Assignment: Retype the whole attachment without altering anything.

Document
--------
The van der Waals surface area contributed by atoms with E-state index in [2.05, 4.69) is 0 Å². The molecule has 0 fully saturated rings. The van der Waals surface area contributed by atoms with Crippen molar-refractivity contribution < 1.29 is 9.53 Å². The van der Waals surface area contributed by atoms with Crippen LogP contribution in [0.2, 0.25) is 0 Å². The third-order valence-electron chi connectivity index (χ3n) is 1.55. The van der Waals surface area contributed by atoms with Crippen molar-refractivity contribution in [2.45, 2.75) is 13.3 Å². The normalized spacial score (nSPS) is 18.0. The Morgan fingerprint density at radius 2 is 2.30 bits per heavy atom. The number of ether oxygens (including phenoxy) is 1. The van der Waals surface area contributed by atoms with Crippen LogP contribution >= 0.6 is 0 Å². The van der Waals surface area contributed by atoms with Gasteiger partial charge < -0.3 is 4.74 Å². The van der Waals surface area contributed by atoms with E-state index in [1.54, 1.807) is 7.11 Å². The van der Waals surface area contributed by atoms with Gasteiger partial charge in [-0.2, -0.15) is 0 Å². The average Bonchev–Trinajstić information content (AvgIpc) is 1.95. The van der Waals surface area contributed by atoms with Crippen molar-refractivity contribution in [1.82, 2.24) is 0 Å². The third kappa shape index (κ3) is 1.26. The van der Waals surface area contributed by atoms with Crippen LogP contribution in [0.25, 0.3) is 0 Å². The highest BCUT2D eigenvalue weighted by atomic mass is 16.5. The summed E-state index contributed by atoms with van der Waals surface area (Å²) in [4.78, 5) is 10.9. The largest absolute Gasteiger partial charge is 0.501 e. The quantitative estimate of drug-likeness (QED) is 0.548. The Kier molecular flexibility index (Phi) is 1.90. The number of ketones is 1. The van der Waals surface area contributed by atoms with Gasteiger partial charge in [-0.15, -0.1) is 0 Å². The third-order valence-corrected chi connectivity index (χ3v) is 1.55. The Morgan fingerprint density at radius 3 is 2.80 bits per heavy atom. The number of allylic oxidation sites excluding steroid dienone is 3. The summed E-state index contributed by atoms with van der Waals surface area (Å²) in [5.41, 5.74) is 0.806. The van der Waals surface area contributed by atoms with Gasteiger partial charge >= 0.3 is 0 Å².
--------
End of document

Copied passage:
The van der Waals surface area contributed by atoms with E-state index in [2.05, 4.69) is 0 Å². The molecule has 0 fully saturated rings. The van der Waals surface area contributed by atoms with Crippen molar-refractivity contribution < 1.29 is 9.53 Å². The van der Waals surface area contributed by atoms with Crippen LogP contribution in [0.2, 0.25) is 0 Å². The third-order valence-electron chi connectivity index (χ3n) is 1.55. The van der Waals surface area contributed by atoms with Crippen molar-refractivity contribution in [2.45, 2.75) is 13.3 Å². The normalized spacial score (nSPS) is 18.0. The Morgan fingerprint density at radius 2 is 2.30 bits per heavy atom. The number of ether oxygens (including phenoxy) is 1. The van der Waals surface area contributed by atoms with Crippen LogP contribution >= 0.6 is 0 Å². The van der Waals surface area contributed by atoms with Gasteiger partial charge < -0.3 is 4.74 Å². The van der Waals surface area contributed by atoms with E-state index in [1.54, 1.807) is 7.11 Å². The van der Waals surface area contributed by atoms with Gasteiger partial charge in [-0.2, -0.15) is 0 Å². The average Bonchev–Trinajstić information content (AvgIpc) is 1.95. The van der Waals surface area contributed by atoms with Crippen molar-refractivity contribution in [1.82, 2.24) is 0 Å². The third kappa shape index (κ3) is 1.26. The van der Waals surface area contributed by atoms with Crippen LogP contribution in [0.25, 0.3) is 0 Å². The highest BCUT2D eigenvalue weighted by atomic mass is 16.5. The summed E-state index contributed by atoms with van der Waals surface area (Å²) in [4.78, 5) is 10.9. The largest absolute Gasteiger partial charge is 0.501 e. The quantitative estimate of drug-likeness (QED) is 0.548. The Kier molecular flexibility index (Phi) is 1.90. The number of ketones is 1. The van der Waals surface area contributed by atoms with Gasteiger partial charge in [-0.15, -0.1) is 0 Å². The third-order valence-corrected chi connectivity index (χ3v) is 1.55. The Morgan fingerprint density at radius 3 is 2.80 bits per heavy atom. The number of allylic oxidation sites excluding steroid dienone is 3. The summed E-state index contributed by atoms with van der Waals surface area (Å²) in [5.41, 5.74) is 0.806. The van der Waals surface area contributed by atoms with Gasteiger partial charge >= 0.3 is 0 Å².